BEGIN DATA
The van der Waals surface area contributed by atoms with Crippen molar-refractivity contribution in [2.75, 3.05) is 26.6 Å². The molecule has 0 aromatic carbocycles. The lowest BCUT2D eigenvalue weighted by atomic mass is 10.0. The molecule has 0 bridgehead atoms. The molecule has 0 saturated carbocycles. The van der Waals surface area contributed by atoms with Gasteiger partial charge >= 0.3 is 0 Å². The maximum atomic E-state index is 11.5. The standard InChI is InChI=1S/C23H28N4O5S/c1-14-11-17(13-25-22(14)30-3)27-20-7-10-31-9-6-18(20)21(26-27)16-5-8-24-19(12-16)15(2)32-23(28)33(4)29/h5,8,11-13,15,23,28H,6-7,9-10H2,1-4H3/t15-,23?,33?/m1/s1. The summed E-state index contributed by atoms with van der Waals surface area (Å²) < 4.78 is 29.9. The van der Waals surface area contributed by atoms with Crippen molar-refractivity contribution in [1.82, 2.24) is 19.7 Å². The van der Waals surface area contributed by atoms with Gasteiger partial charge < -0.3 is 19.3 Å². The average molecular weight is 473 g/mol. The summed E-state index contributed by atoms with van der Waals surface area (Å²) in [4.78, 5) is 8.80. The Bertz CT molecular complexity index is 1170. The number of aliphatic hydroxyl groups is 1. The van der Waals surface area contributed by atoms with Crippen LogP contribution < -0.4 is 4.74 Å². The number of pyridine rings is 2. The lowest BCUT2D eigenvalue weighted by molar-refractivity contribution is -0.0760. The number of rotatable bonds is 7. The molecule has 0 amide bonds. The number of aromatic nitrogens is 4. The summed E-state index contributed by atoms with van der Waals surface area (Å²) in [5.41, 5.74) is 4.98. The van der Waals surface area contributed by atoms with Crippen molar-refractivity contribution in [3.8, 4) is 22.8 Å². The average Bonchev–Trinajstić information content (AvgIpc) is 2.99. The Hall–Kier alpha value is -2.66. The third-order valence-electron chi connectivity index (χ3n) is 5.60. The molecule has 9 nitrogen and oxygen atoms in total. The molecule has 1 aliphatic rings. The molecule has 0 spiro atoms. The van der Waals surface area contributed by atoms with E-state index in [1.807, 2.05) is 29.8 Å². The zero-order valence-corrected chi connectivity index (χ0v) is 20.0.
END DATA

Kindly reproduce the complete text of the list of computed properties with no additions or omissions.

The van der Waals surface area contributed by atoms with Crippen molar-refractivity contribution in [2.75, 3.05) is 26.6 Å². The molecule has 0 aromatic carbocycles. The lowest BCUT2D eigenvalue weighted by atomic mass is 10.0. The molecule has 0 bridgehead atoms. The molecule has 0 saturated carbocycles. The van der Waals surface area contributed by atoms with Gasteiger partial charge >= 0.3 is 0 Å². The maximum atomic E-state index is 11.5. The standard InChI is InChI=1S/C23H28N4O5S/c1-14-11-17(13-25-22(14)30-3)27-20-7-10-31-9-6-18(20)21(26-27)16-5-8-24-19(12-16)15(2)32-23(28)33(4)29/h5,8,11-13,15,23,28H,6-7,9-10H2,1-4H3/t15-,23?,33?/m1/s1. The summed E-state index contributed by atoms with van der Waals surface area (Å²) < 4.78 is 29.9. The van der Waals surface area contributed by atoms with Crippen molar-refractivity contribution in [1.82, 2.24) is 19.7 Å². The van der Waals surface area contributed by atoms with Gasteiger partial charge < -0.3 is 19.3 Å². The average molecular weight is 473 g/mol. The summed E-state index contributed by atoms with van der Waals surface area (Å²) in [4.78, 5) is 8.80. The Bertz CT molecular complexity index is 1170. The number of aliphatic hydroxyl groups is 1. The van der Waals surface area contributed by atoms with Crippen LogP contribution < -0.4 is 4.74 Å². The number of pyridine rings is 2. The lowest BCUT2D eigenvalue weighted by molar-refractivity contribution is -0.0760. The number of rotatable bonds is 7. The molecule has 0 amide bonds. The number of aromatic nitrogens is 4. The summed E-state index contributed by atoms with van der Waals surface area (Å²) in [5.41, 5.74) is 4.98. The van der Waals surface area contributed by atoms with Crippen molar-refractivity contribution in [3.8, 4) is 22.8 Å². The average Bonchev–Trinajstić information content (AvgIpc) is 2.99. The Hall–Kier alpha value is -2.66. The third-order valence-electron chi connectivity index (χ3n) is 5.60. The molecule has 9 nitrogen and oxygen atoms in total. The molecule has 1 aliphatic rings. The molecule has 0 spiro atoms. The van der Waals surface area contributed by atoms with E-state index in [1.807, 2.05) is 29.8 Å². The zero-order valence-corrected chi connectivity index (χ0v) is 20.0.